27/11/2014; device choice meeting at RNTNE

04/12/2014; Cochlear Implant surgery!!

18/12/2014; medical check-up following surgery

14/01/2015; Switch on!!

Whilst 10/11 months might not sound a long time to most people, when you cannot hear, interact or go about your daily life as usual it seems an incredibly long time.

As I had gone through all of the assessments with St Georges Hospital, I didn’t need to go through the entire process again as all my records were sent directly to RNTNE so the only assessments I did there were the speech perception and MRI scans.

I am actually very thankful that St Georges Hospital rejected me for an implant following the first set of assessments as the waiting list was quite long and I actually got reassessed, implanted and switched on two months earlier than I would have if they had accepted me – as my Nan says “everything happens for a reason”.

If you are interested in reading about the surgery, warts and all, have a read here.

I also chronicled my switch on process here.

For information on how to spot the signs of Sudden Sensorineural Hearing Loss, read this handy guide.

 

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2 thoughts on “From Sudden Deafness To A Robot Ear

  1. Not only was your implant date much earlier at RN but also the quality of care and the staff were outstanding and far more personable than the larger hospital in tooting ever was (despite the old fashioned building)!! 🙂 x

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  2. Your journey was very quick and impressive. As someone who has suffered long term hearing loss deteriorating quickly in the last few years my journey has taken approximately 5 years. My hearing loss was just above the NICE guidelines the first time it was assessed using the BKB measure ignoring any social or mental stress impacts which for most of us are much greater. After being accepted in 2014 for an implant the operation took place earlier this year as the Welsh Assembly boosted funding before the end of the financial year otherwise I might still be waiting. It is acceptable in Wales for people once assessed and approved for an implant to wait at least twelve months. I am now campaigning for Wales to comply with NICE guidance which suggests 18 weeks for adults.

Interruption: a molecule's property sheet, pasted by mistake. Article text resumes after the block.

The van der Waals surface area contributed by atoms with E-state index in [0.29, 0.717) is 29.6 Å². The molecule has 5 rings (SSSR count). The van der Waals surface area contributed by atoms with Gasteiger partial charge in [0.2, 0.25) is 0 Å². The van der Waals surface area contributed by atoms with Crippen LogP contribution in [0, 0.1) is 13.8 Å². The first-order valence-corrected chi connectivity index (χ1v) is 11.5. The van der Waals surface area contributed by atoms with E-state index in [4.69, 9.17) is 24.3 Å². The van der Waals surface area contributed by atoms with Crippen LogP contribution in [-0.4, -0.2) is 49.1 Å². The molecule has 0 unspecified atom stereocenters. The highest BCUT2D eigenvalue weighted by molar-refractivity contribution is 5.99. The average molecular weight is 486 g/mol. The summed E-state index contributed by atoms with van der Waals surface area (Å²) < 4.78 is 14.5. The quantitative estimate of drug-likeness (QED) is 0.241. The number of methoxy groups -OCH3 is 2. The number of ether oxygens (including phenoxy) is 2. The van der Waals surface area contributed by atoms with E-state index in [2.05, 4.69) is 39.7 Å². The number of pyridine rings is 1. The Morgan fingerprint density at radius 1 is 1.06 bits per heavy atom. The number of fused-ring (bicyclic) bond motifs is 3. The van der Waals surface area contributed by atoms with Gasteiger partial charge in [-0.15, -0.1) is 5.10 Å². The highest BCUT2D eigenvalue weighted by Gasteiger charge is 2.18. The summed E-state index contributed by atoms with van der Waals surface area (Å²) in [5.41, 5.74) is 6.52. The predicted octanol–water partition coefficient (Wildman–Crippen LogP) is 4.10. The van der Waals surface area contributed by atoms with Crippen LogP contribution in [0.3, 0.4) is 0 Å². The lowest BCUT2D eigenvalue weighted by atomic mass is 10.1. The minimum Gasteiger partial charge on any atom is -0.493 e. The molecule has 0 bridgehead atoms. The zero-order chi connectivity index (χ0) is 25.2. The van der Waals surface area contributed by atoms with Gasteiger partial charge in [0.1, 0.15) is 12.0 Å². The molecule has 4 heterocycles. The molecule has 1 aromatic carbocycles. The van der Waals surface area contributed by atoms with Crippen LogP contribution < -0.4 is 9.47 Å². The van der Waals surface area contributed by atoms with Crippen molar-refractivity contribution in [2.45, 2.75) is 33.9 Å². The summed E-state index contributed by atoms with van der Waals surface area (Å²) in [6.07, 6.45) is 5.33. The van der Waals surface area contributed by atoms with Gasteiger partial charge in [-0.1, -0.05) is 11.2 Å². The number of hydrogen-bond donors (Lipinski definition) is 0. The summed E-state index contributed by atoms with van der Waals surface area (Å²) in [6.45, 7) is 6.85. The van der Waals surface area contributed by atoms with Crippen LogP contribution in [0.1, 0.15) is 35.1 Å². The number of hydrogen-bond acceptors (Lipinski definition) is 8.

My implant has been a huge success and I continue to have new experiences some good and some not so good. The difference this amazing technology has made to me cannot easily be expressed in words. I no longer feel isolated even though hearing is not perfect. My family are now with me again and I am with them. This cannot be measured by any test but makes so much difference in your sense of wellbeing.

    It is time for assessments for adults to take into consideration adults wellbeing when undertaking assessments which are close to the B&B line. There are risks for every one who has this procedure because it can fail. But someone in my position was looking at profound hearing loss sooner or later. So the risk would always have been worth it.